Hundreds Protest Brewer’s Potential Firing as Dominion Principal

A half hour before the Loudoun County School Board meeting started Tuesday, all 844 seats in the boardroom and an overflow room were filled. Speakers continued taking their turns at the mic well past 10 p.m.

[Photo Gallery: Protestors Gather to Support Brewer]

People are turned away at the door after the boardroom and overflow room in the school administration building reach capacity. (Renss Greene/Loudoun Now)

Few board meetings, if any, have drawn so many upset parents, students and staff members. The vast majority were there to formally protest a recommendation by Superintendent Eric Williams to terminate the employment of John Brewer, principal of Dominion High School since 2003.

The former Loudoun Principal of the Year award winner has been on leave for the past six weeks. School system administrators have declined to specify why Brewer is on leave, but the move came as Loudoun County Sheriff’s Office launched an investigation of Brian Damron, who served as Dominion’s band director from July 2012 to January 2015 under the leadership of Brewer.

School records show that Brewer wrote a letter of recommendation for Damron that the band director submitted to Duval County Public Schools in Florida, as part of his application. Damron was later accused of making sexual advances toward a 15-year-old student there. No charges were filed, but the band director has since resigned.

Loudoun County Sheriff’s Office’s investigation is ongoing and is looking into whether any criminal activity took place in Loudoun.

LCPS Music Supervisor Michael Pierson also wrote a letter of recommendation on Damron’s behalf, according to records from Duval County Public Schools. He has not been placed on leave, according to the school system’s Public Information Officer Wayde Byard.

Protestors gather in frigid weather outside the school administration building before the school board meeting. (Renss Greene/Loudoun Now)

‘Bring Back Brewer’

In an unprecedented outpouring of support, close to 200 speakers Tuesday night described Brewer as the best educator and mentor they have ever known.

They recounted stories of the principal buying yearbooks and game tickets for students who couldn’t afford them. They said he lent his family car to a pregnant student so she could attend doctors’ appointments. Library assistant Esther Kim told the board how Brewer supported her after her husband’s death, and even served as a pallbearer.

“Dr. Brewer is the kind of principal I have found washing dirty dishes in the staff lounge alone, with no expectation of thanks,” Dominion English teacher Amy Secrest said.

Dominion student body president Brandon Gromadzki said Brewer even offered to share his pants. The student needed pants, instead of shorts, for chemistry lab so his principal lent him his spare pair. “It’s one thing to be an outstanding leader and another to know each and every one of their names,” Gromadzki said. “But seriously, it’s another to give one your pants.”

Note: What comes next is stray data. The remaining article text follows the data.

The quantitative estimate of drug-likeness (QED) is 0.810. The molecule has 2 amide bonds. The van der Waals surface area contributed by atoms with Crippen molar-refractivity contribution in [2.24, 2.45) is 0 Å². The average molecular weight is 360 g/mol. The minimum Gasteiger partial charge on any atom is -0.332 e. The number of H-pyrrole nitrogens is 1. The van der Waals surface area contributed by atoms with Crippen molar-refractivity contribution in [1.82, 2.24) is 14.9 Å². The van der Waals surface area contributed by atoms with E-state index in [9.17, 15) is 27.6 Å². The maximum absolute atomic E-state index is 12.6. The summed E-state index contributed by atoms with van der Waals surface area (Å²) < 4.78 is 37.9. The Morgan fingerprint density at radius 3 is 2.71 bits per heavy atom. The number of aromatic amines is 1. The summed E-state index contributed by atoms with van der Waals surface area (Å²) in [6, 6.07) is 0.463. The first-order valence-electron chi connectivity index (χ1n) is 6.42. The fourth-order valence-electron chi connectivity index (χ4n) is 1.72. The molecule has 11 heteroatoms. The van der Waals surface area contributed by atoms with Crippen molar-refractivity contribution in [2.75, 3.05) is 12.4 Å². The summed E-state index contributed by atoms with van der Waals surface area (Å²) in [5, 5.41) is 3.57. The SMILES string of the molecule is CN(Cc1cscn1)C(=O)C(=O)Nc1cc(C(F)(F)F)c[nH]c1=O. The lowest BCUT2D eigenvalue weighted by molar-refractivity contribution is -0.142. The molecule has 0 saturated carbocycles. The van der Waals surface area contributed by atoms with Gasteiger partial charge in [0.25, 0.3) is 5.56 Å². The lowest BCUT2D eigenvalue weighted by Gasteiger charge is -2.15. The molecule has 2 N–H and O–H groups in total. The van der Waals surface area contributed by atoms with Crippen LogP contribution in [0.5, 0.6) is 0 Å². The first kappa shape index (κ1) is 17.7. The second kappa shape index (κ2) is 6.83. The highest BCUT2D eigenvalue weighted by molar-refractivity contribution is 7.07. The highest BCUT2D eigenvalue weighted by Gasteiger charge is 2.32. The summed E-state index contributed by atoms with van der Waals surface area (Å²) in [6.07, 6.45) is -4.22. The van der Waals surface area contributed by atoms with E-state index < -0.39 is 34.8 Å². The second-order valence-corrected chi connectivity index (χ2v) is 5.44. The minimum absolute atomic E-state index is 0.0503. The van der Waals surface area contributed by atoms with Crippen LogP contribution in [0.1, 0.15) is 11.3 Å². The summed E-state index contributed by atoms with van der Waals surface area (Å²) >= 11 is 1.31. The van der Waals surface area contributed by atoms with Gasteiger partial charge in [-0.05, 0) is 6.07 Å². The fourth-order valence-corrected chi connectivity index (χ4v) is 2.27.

Joseph Williams, a 2009 Dominion graduate, flew in from Los Angeles to speak. He was suspended nine times during his freshman year and each time, Brewer talked with him about getting on the right track. “He never gave up faith in me. He continued to invest so much in myself and my family,” Williams said. “He ensured that I stayed in school and that I turned my entire life around … all because of Dr. Brewer.”

David Perry, of education professional group APL Associates, drove from Syracuse, NY, to speak. He said Brewer has become a model for education leadership. “When it comes to character and ethics, no one stands above him,” he said. “Bring back Brewer.”

Lisa Toohey, a Dominion parent, said school system administrators, like Williams and Assistant Superintendent of Human Resources and Talent Development Kimberly Hough, should be the ones held accountable for allowing Damron to resign as opposed to being fired, if policies or laws were violated. The band director moved to a Florida school system with an unblemished record, she said., adding that it was the school system who “passed the trash.”

School staff handed out tickets to make sure crowds in the boardroom did not exceed fire code. (Renss Greene/Loudoun Now)

Next Steps

The board did not make a decision on Brewer’s employment Tuesday. If Brewer, as expected, appeals Williams’ recommendation, the matter goes to the School Board. The School Board can choose to have an independent hearing officer review the information and make another recommendation to the School Board, which makes a final decision, according to school division counsel Stephen DeVita.

Any discussion will take place in closed session because it is a personnel matter.

(Renss Greene/Loudoun Now)

Debbie Rose (Algonkian), who confirmed last week that Brewer had been recommended for termination, said in an interview that, for that same reason, she cannot comment on the details of the situation. “I’m not going to say anything, not yet,” she said.

Dominion teachers also held a demonstration in front of the high school Friday morning, after they had heard of the plans to fire their principal. About two dozen school staff members gathered in front of the school dressed in black—the school color—adorned bike helmets, and waved signs penned with pleas to reinstate Brewer as the school’s principal. The bike helmets were a shout out to Brewer, who often rode his bike.

A fundraising page at gofundme.com/support-dr-brewer was launched late last week to raise money for Brewer’s legal defense. The site says, “Dr. Brewer intends to vigorously defend his position, and has retained counsel to represent him.” As of Tuesday evening, it had raised $21,575. A petition at Change.org in support of the principal has more than 2,665 signatures.

dnadler@loudounnow.com